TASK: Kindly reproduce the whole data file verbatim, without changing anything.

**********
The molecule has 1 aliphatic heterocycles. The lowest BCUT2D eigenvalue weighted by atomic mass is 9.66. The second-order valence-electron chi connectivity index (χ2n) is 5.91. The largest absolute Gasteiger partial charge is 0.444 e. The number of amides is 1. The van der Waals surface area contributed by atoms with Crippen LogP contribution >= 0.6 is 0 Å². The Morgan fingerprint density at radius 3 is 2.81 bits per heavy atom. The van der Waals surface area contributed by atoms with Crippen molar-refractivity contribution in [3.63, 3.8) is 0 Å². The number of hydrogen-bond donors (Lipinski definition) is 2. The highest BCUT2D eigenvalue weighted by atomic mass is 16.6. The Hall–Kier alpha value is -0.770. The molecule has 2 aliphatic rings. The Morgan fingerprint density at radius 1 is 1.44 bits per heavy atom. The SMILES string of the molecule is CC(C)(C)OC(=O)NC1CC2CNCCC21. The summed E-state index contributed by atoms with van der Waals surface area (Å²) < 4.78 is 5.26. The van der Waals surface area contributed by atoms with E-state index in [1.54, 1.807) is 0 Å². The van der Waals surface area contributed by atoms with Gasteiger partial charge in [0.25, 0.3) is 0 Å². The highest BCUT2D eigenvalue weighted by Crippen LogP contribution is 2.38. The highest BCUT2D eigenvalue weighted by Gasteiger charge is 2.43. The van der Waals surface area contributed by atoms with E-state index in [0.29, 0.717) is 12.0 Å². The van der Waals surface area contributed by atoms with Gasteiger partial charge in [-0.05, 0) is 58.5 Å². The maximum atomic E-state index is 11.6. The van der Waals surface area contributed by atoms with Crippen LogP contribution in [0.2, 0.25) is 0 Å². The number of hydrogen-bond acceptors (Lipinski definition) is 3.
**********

The molecule has 1 aliphatic heterocycles. The lowest BCUT2D eigenvalue weighted by atomic mass is 9.66. The second-order valence-electron chi connectivity index (χ2n) is 5.91. The largest absolute Gasteiger partial charge is 0.444 e. The number of amides is 1. The van der Waals surface area contributed by atoms with Crippen LogP contribution >= 0.6 is 0 Å². The Morgan fingerprint density at radius 3 is 2.81 bits per heavy atom. The van der Waals surface area contributed by atoms with Crippen molar-refractivity contribution in [3.63, 3.8) is 0 Å². The number of hydrogen-bond donors (Lipinski definition) is 2. The highest BCUT2D eigenvalue weighted by atomic mass is 16.6. The Hall–Kier alpha value is -0.770. The molecule has 2 aliphatic rings. The Morgan fingerprint density at radius 1 is 1.44 bits per heavy atom. The SMILES string of the molecule is CC(C)(C)OC(=O)NC1CC2CNCCC21. The summed E-state index contributed by atoms with van der Waals surface area (Å²) < 4.78 is 5.26. The van der Waals surface area contributed by atoms with E-state index in [1.54, 1.807) is 0 Å². The van der Waals surface area contributed by atoms with Gasteiger partial charge in [0.25, 0.3) is 0 Å². The highest BCUT2D eigenvalue weighted by Crippen LogP contribution is 2.38. The highest BCUT2D eigenvalue weighted by Gasteiger charge is 2.43. The van der Waals surface area contributed by atoms with E-state index in [0.29, 0.717) is 12.0 Å². The van der Waals surface area contributed by atoms with Gasteiger partial charge in [-0.05, 0) is 58.5 Å². The maximum atomic E-state index is 11.6. The van der Waals surface area contributed by atoms with Crippen LogP contribution in [0.2, 0.25) is 0 Å². The number of hydrogen-bond acceptors (Lipinski definition) is 3.